Finally my favourite routine, set the colours up, place a 6 red triangle behind the pink and spread the rest of the reds randomly around the black, pink and blue area. Try to make a break. Similar to the lads above, only I have a slightly adaption! Every time you miss a ball, you then have to place two reds randomly back on to the table. This will keep the routine going longer and teach you to concentrate more on getting a good cue ball so as to not miss as often.

              After this I would say have 1 day a week where you have a set of 4 or 5 routines and record the results. This way you can look back in a few months and check progress

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              • #8
                Thank you all. Some solid tips there - I will be giving the routines a try and looking to get the Stephen Hendry Masterclass.

                My biggest problem seems to be concentration and what a lot of us have discussed on another post, getting into that 'zone'. I can make regular 30's and had the odd 56, but then can't muster a 16 and will miss simple easy shots.

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                • #9
                  If you haven’t got a full blown headache after about an hour of solid practice then your not concentrating hard enough! Lol

                  Also, check your straight cueing, I find I start missing silly shot due to my cueing going off straight, usually for me it due to flicking unwanted left-hand side.

                  Try the white up and down the spots, but place a red on the blue spot, hit the red up and down the the table and if your cueing straight it should bounce back and cannon the cue ball!
                  Last edited by Danger Steve; 13 July 2021, 10:04 AM.

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                  • #10
                    Test Post.......
                    Up the TSF!

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                    • #11
                      test post....
                      Up the TSF!

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                      • #12
                        Thanks MrRottweiler and Mikee, have ordered both books and looking forward to reading them.

                        Inner game of tennis was another recommended by someone on the forums. That arrived last week and has been a very good book so far,

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                        • #13
                          Originally Posted by Danger Steve View Post
                          If you haven’t got a full blown headache after about an hour of solid practice then your not concentrating hard enough! Lol

                          Also, check your straight cueing, I find I start missing silly shot due to my cueing going off straight, usually for me it due to flicking unwanted left-hand side.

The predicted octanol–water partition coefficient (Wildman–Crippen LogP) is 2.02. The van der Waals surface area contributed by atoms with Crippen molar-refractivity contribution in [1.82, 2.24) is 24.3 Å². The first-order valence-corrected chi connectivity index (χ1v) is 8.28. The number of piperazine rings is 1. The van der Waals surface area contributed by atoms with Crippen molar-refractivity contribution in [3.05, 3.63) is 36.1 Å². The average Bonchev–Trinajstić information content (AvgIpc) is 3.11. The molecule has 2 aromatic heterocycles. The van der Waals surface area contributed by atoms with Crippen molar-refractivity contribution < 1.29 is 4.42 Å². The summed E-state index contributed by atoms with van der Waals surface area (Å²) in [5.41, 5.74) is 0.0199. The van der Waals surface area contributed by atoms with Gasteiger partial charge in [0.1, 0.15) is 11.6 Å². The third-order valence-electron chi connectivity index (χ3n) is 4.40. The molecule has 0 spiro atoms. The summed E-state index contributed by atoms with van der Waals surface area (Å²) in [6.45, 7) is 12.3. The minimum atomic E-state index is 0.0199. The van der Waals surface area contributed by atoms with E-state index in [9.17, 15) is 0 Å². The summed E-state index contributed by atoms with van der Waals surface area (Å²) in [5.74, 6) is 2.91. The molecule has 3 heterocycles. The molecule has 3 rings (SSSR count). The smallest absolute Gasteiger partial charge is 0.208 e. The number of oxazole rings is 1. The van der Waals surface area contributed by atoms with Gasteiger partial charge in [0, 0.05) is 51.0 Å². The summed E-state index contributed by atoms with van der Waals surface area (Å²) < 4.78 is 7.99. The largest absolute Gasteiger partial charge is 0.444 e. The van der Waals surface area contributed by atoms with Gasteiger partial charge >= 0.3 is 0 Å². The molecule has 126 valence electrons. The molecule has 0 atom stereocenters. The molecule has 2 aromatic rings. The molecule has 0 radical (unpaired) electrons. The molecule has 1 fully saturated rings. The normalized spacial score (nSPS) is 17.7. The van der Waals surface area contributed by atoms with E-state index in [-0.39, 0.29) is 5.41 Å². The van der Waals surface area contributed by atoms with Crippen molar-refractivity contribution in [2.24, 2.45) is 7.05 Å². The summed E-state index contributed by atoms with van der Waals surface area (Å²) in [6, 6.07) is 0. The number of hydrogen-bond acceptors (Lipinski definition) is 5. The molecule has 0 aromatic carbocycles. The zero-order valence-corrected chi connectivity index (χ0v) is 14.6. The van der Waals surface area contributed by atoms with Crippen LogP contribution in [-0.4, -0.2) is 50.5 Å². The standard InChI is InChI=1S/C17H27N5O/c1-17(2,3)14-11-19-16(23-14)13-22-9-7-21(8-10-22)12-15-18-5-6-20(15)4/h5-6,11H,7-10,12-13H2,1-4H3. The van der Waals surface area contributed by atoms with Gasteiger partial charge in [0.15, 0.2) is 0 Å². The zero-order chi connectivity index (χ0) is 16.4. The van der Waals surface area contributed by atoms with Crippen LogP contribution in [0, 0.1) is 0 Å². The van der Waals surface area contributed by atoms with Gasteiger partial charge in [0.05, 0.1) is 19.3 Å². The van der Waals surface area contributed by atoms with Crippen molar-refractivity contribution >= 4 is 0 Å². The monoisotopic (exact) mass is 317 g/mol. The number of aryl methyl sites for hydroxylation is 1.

Try the white up and down the spots, but place a red on the blue spot, hit the red up and down the the table and if your cueing straight it should bounce back and cannon the cue ball!
                          Lol. I find that hard enough doing it with the pink, I'd be chuffed to bits hitting it from the blue spot.

                          Straight cueing is probably the thing I practice most and always start with at least half an hour just potting long blue and then 3/4 length reds to stop for the pink, certainly my nemesis.
                          Snooker Crazy - Cues and Equipment Sales Website
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                          • #14
                            A few from me;
                            1) Blacks off the spot, keep potting the black and play for position on the next black. My record is 107 before boredom took over and the exhibition shots came out.
                            2) Line up - I disagree with a few posts, it's not just for pros, i know it's tedious BUT the line up is a massive tool for muscle memory. In a match scenario you will very rarely be in perfect position and the line up is very good for helping you to memorise thick/thin reds for position onto the next colour.
                            3) Colours off their spots - simple but not many can actually do it! Best thing about this is each shot is different i.e. to clear the colours you'll likely need to play soft stuns, screws etc.
                            4) Blue on it's spot and reds set out in a line level with the pink spot - keep potting reds and try to play on the blue. this is a great drill to help you get topside of the blue each time.

                            Hopefully some of these are helpful, good luck!
                            "just tap it in"

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                            • #15
                              Colours off the spots is a great practice ,try colours off the spots with out using any cushions ,not as easy as it seems ,you really do have work for the perfect angles on every ball to manage it .